Australia: The Land Where Time Began

A biography of the Australian continent 

Lower Cretaceous Dinosaurs

Footprints, a few partial skeletons and many isolated bones are all the dinosaur remains that are known from the Early Cretaceous of Australia. The known remains, though patchy, have been sufficient to indicate a considerable degree of faunal diversity and what the authors1 describe as 'enigmatic biogeographical relationships'. On eroded wave-cut platforms of the Broome Sandstone, in the Carnarvon Basin, along the west coast near Broome, northwestern Western Australia, there are exposed dinosaur trackways from the Berriasian. The tracks were made in the sediments of a wetland that became the Broome Sandstone. There are many footprints that represent a variety of dinosaurs such as sauropods, such as Brontopus, that the authors3 suggest maybe attributable to brachisaurids, ornithopods that were large, iguanodontian, and small ornithopods (Wintonopus), large theropods (Megalosauropus broomensis), and footprints from an animal with 5-toed forefeet and 3-toed hindfeet that in North America would indicate a stegosaurus, this pattern being characteristic of stegosaurs. The Broome Sandstone is considered to be highly significant because of the extreme rarity of stegosaurus from the Cretaceous. Some of the herbivorous dinosaurs making the footprints were very large, the sauropod footprints being up to 1.5 m wide, suggesting an animal more than 40 m long. The ornithopod footprints are up to 800 mm long.

A single phalanx (toe bone) of a theropod has been found in the Birdrong Sandstone. In the Gippsland Basin in southern Victoria an array of taxa that was much more diverse was found in the Wonthaggi Formation that included:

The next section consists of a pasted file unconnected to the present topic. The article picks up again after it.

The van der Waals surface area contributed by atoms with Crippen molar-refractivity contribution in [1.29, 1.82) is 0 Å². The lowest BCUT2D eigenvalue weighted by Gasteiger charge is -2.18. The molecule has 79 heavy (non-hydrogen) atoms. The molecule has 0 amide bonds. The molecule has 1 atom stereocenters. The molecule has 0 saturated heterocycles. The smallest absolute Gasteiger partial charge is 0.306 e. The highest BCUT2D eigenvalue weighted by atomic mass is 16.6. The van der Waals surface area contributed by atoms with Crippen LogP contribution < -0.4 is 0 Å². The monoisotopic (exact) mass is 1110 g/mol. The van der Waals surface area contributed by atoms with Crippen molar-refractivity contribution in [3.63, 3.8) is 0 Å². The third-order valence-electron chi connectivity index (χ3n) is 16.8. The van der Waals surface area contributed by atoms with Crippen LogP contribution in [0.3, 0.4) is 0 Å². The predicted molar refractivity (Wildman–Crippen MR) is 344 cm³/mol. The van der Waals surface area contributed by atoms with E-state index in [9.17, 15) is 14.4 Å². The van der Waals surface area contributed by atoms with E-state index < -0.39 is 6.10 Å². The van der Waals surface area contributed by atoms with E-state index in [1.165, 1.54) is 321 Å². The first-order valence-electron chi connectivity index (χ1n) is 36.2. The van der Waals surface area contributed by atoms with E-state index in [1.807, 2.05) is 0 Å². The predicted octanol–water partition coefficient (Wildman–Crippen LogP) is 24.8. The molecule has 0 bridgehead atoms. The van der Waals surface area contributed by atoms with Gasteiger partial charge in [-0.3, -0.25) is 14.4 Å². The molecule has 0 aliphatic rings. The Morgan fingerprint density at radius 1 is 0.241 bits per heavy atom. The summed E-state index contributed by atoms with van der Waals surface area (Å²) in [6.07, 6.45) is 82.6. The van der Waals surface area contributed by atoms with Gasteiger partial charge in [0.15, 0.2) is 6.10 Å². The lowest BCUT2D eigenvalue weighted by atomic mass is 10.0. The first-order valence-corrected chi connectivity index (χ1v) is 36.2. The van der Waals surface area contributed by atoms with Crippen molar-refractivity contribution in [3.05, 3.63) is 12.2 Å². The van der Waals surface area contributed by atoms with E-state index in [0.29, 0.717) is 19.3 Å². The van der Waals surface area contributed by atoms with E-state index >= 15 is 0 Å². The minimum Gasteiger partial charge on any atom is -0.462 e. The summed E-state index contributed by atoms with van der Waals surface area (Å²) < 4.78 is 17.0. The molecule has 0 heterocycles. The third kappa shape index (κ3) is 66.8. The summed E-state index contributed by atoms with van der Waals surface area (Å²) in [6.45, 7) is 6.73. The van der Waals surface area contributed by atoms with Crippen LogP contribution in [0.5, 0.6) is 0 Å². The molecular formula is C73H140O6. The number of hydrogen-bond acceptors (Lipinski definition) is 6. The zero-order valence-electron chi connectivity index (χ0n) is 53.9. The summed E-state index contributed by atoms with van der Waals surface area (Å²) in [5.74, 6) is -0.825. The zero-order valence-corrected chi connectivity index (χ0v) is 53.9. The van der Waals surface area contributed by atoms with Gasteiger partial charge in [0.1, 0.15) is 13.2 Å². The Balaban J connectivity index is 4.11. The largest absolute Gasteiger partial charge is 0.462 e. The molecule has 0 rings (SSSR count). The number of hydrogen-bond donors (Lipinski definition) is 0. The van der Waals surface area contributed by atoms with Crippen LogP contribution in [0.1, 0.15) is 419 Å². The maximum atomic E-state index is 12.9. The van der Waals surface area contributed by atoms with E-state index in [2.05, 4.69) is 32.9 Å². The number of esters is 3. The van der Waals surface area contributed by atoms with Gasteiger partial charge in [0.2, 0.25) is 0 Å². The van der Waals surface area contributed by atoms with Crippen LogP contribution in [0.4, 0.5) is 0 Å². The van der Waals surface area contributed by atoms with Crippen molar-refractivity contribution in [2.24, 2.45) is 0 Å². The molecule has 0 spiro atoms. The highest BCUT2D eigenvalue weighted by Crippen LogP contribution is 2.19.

Many small herbivorous ornithopods such as Quantassaurus intrepidus, Atlascopcosaurus loadsi, Fulgurotherium australae and Leaellynasaura amicagraphica, of which the last 3 survived until the Albian;

An astragalus (ankle bone) that the authors1 suggest could be from Australovenator, a recently described theropod from Australia;

a possible ornithomimid - an herbivorous dinosaur that had an ostrich-like appearance;

The ulna of an apparent neoceratopsian, Serendipaceratops arthurcclarkei, dinosaurs with horns such as the Protoceratops from Mongolia;

The authors1 suggest that as the ornithomimids and neoceratopsians are mostly known from the Jurassic-Cretaceous in North America and Asia their presence in Australia would imply faunal exchanges occurred periodically during the Mesozoic between Australia and North America and between Asia and Australia. There are doubts about the affinities of some of these isolated bones, alternative interpretations suggesting similarities with dinosaurs from Gondwana, South America in particular.

In the Wallumbilla Formation at White Cliffs, New South Wales, the Bulldog Shale and the Bungil Formation near Roma, southern Queensland, Aptian age dinosaur fossils have been found. In the Wallumbilla Formation and Bulldog Shale indeterminate ornithopods (ankle and toe bones, Coober Pedy) of medium size have been found, and at Andamooka, small theropods (limb bones, vertebra, phalanx) and at White Cliffs a phalanx.  Kakuru kujani, the only taxon to be named, was a theropod that was very bird-like based on an opalised tibia and fibula (shinbone) and phalanx from Andamooka. The holotype of Minmi paravertebra was found in the Bungil Formation. M. paravertebra, an endemic species, was a primitive ankylosaur about 2-3 m long that had a characteristic dermal armour of spines across the neck and imbedded in the skin of its back, and on its belly small circular ossicles in the form a of a pavement.